With the closure of the campus for the fall semester, the Hawk Cares Program is continuing to find ways to adapt to remote operations and provide students with much-needed resources.
Hawk Cares helps students with issues ranging from food insecurity to homelessness. Due to the coronavirus preventing Hawk Cares from running their on-campus food pantry and clothes swap, they have decided to use resources such as electronic gift cards and working with local businesses and organizations to supply students with food, clothing and housing, said Student Ambassador Medelin Velazquez.
“We are currently trying to figure out how we’re going to transfer our programs that we used to offer on-campus to remote services,” said Velazquez.
Velazquez said Hawk Cares is trying to partner with local branches of businesses such as Ross Stores and Burlington Coat Factory to provide clothing for students in place of the clothes swap previously hosted on campus.
“We’re trying to make sure that we are still able to close that gap and make sure everything is equitable and helping students succeed,” Velazquez said.
Hawk Cares is also improvising the way they can provide food to students in need, said Case Manager Malisha Blakes.
Blakes said instead of doing the food pantry, Hawk Cares gave out 440 electronic gift cards on Aug. 24 to students who needed food.
“Since we went remote, we sent out electronic gift cards to students with $25 on them in order for them to buy food,” said Blakes.
Blakes said Hawk Cares also gives students more resources to go to in times of need, such as the Sacramento Food Bank. They are here to support the students, who can reach out if they need any services, said Blakes.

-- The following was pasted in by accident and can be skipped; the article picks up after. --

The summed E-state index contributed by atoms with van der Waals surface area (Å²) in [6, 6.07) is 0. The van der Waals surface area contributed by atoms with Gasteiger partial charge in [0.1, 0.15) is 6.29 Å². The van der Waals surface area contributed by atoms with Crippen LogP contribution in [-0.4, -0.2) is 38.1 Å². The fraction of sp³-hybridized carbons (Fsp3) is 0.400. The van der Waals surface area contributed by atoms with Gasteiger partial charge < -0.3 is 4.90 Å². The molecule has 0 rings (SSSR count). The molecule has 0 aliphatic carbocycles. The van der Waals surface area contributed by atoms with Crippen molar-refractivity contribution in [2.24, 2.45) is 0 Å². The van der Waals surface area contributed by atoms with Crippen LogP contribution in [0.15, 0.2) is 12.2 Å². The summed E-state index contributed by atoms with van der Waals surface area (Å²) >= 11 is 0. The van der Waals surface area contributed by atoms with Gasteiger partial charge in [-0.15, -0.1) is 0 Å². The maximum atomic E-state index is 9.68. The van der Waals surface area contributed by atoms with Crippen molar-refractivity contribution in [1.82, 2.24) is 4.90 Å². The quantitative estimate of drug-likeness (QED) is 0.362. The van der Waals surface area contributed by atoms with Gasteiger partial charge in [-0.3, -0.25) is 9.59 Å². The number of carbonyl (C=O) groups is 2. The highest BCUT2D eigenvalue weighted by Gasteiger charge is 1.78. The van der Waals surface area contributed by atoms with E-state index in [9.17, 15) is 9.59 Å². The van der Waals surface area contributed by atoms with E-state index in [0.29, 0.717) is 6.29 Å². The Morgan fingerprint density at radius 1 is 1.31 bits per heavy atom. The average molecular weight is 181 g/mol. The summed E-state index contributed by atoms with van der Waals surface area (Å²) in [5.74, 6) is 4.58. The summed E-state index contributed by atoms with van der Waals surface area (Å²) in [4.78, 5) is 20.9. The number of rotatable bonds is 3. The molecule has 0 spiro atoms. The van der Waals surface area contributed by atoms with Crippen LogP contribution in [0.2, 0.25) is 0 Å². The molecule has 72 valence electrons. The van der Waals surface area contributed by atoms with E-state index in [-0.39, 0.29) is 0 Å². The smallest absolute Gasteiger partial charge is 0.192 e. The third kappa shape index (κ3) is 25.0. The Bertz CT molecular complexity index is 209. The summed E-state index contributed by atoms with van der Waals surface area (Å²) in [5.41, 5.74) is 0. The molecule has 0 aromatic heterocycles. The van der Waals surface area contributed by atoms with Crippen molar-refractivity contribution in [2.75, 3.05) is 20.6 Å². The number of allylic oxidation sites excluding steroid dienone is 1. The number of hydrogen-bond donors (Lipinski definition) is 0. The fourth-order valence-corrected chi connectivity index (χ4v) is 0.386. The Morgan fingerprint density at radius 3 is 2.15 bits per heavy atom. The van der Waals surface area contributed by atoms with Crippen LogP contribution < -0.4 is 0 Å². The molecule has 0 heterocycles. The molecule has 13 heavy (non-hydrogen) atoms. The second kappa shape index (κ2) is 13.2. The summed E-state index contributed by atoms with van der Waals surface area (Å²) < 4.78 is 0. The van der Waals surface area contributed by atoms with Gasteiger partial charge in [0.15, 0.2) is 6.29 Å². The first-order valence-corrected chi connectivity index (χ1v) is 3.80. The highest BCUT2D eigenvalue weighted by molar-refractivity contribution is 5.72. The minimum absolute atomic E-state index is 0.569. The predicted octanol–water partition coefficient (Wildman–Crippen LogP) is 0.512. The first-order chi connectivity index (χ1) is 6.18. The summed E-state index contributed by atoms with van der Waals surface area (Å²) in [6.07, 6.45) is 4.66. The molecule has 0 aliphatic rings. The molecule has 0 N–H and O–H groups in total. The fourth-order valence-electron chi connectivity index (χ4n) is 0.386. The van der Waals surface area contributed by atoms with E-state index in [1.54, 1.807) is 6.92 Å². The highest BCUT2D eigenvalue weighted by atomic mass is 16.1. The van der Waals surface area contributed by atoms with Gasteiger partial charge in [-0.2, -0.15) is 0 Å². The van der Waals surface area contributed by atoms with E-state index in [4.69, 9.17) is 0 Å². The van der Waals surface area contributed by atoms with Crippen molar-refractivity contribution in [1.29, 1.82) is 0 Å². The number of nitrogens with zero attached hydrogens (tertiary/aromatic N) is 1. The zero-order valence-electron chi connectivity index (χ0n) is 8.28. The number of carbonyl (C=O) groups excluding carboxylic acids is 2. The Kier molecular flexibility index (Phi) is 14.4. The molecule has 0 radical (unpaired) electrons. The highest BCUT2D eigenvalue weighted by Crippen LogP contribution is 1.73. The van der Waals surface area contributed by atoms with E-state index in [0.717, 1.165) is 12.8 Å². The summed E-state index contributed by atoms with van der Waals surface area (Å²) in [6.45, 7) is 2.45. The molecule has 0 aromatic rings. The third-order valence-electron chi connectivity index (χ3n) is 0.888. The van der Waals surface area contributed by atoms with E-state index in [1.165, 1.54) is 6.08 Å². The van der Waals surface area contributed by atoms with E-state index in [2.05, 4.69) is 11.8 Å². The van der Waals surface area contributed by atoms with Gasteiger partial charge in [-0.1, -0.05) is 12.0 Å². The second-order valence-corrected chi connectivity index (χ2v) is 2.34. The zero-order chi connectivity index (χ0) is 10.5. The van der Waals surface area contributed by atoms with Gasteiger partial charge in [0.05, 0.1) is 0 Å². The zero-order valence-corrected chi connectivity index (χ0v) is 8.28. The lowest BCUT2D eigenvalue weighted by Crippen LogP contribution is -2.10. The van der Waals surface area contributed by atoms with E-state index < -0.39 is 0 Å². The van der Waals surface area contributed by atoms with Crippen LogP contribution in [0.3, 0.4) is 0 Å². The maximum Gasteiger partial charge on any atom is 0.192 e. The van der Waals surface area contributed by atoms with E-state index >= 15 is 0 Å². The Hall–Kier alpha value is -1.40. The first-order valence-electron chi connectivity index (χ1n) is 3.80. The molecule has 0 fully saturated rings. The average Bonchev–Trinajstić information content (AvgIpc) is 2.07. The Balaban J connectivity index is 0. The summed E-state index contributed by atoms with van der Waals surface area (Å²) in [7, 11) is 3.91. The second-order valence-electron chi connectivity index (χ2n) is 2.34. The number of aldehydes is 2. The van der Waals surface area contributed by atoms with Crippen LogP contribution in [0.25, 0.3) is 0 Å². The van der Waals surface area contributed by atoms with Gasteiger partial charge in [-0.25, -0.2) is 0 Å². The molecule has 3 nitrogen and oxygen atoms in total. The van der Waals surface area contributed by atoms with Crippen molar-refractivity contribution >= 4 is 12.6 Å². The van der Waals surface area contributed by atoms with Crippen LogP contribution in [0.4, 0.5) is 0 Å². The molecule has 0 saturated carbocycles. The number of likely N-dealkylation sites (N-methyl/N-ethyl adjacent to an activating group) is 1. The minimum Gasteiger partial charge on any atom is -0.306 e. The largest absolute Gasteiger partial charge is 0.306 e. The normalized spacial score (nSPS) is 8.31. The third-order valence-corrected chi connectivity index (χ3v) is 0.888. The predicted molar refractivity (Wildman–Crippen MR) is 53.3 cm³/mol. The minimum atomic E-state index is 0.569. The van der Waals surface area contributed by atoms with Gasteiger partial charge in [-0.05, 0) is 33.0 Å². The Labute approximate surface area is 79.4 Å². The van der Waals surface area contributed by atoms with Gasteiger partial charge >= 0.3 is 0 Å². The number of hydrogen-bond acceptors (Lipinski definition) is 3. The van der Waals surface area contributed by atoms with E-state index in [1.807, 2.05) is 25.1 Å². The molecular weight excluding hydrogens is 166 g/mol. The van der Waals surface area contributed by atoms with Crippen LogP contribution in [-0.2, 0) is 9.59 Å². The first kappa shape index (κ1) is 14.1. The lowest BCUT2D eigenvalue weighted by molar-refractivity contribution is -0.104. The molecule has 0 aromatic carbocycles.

Hawk Cares has also been helping students facing homelessness or housing issues, said Student Life Supervisor Oscar Mendoza Plascencia. There were 31 self-reported homeless students this semester, 13 more than a year ago, said Mendoza Plascencia.
Hawk Cares is working with the Sacramento Housing and Redevelopment Agency to provide affordable housing to students with housing vouchers, said Mendoza Plascencia.
Mendoza Plascencia said Hawk Cares helps students apply for the vouchers to help them get approved for reduced rent prices and said students have resources and advocates available to them.
“We may not be able to provide every resource they need, but we’ll do our best to provide them with as much as we can,” said Mendoza Plascencia.
Once campus is re-opened, Hawk Cares plans to move to a larger location along with revamping its food pantry by adding two refrigerators and more produce.